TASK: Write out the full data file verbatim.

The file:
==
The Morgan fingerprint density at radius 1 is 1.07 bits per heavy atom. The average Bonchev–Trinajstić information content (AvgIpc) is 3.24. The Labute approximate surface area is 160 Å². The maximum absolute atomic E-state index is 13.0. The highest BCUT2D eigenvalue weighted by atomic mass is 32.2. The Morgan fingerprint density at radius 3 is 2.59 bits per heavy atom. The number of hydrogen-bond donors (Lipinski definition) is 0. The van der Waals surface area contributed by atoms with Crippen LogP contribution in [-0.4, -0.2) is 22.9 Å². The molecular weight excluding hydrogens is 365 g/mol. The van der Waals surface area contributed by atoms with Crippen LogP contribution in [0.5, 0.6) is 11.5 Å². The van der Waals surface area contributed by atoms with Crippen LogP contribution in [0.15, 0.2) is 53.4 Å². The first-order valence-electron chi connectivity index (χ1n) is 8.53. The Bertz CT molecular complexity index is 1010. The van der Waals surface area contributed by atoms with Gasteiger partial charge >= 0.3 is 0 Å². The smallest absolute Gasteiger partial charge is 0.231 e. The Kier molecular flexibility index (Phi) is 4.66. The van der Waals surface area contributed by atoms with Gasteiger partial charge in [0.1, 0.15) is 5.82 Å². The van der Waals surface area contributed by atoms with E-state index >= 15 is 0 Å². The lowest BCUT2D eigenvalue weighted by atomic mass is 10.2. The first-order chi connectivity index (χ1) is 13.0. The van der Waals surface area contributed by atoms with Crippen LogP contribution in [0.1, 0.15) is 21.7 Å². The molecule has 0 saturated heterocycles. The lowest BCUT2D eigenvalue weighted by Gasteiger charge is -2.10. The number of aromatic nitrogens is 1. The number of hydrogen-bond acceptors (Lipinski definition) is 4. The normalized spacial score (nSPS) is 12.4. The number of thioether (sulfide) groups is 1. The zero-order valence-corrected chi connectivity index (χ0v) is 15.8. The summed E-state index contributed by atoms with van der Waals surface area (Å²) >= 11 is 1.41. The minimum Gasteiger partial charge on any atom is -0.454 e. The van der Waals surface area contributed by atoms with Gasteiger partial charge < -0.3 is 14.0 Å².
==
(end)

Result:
The Morgan fingerprint density at radius 1 is 1.07 bits per heavy atom. The average Bonchev–Trinajstić information content (AvgIpc) is 3.24. The Labute approximate surface area is 160 Å². The maximum absolute atomic E-state index is 13.0. The highest BCUT2D eigenvalue weighted by atomic mass is 32.2. The Morgan fingerprint density at radius 3 is 2.59 bits per heavy atom. The number of hydrogen-bond donors (Lipinski definition) is 0. The van der Waals surface area contributed by atoms with Crippen LogP contribution in [-0.4, -0.2) is 22.9 Å². The molecular weight excluding hydrogens is 365 g/mol. The van der Waals surface area contributed by atoms with Crippen LogP contribution in [0.5, 0.6) is 11.5 Å². The van der Waals surface area contributed by atoms with Crippen LogP contribution in [0.15, 0.2) is 53.4 Å². The first-order valence-electron chi connectivity index (χ1n) is 8.53. The Bertz CT molecular complexity index is 1010. The van der Waals surface area contributed by atoms with Gasteiger partial charge >= 0.3 is 0 Å². The smallest absolute Gasteiger partial charge is 0.231 e. The Kier molecular flexibility index (Phi) is 4.66. The van der Waals surface area contributed by atoms with Gasteiger partial charge in [0.1, 0.15) is 5.82 Å². The van der Waals surface area contributed by atoms with E-state index >= 15 is 0 Å². The lowest BCUT2D eigenvalue weighted by atomic mass is 10.2. The first-order chi connectivity index (χ1) is 13.0. The van der Waals surface area contributed by atoms with Crippen LogP contribution in [0.1, 0.15) is 21.7 Å². The molecule has 0 saturated heterocycles. The lowest BCUT2D eigenvalue weighted by Gasteiger charge is -2.10. The number of aromatic nitrogens is 1. The number of hydrogen-bond acceptors (Lipinski definition) is 4. The normalized spacial score (nSPS) is 12.4. The number of thioether (sulfide) groups is 1. The zero-order valence-corrected chi connectivity index (χ0v) is 15.8. The summed E-state index contributed by atoms with van der Waals surface area (Å²) >= 11 is 1.41. The minimum Gasteiger partial charge on any atom is -0.454 e. The van der Waals surface area contributed by atoms with Gasteiger partial charge < -0.3 is 14.0 Å².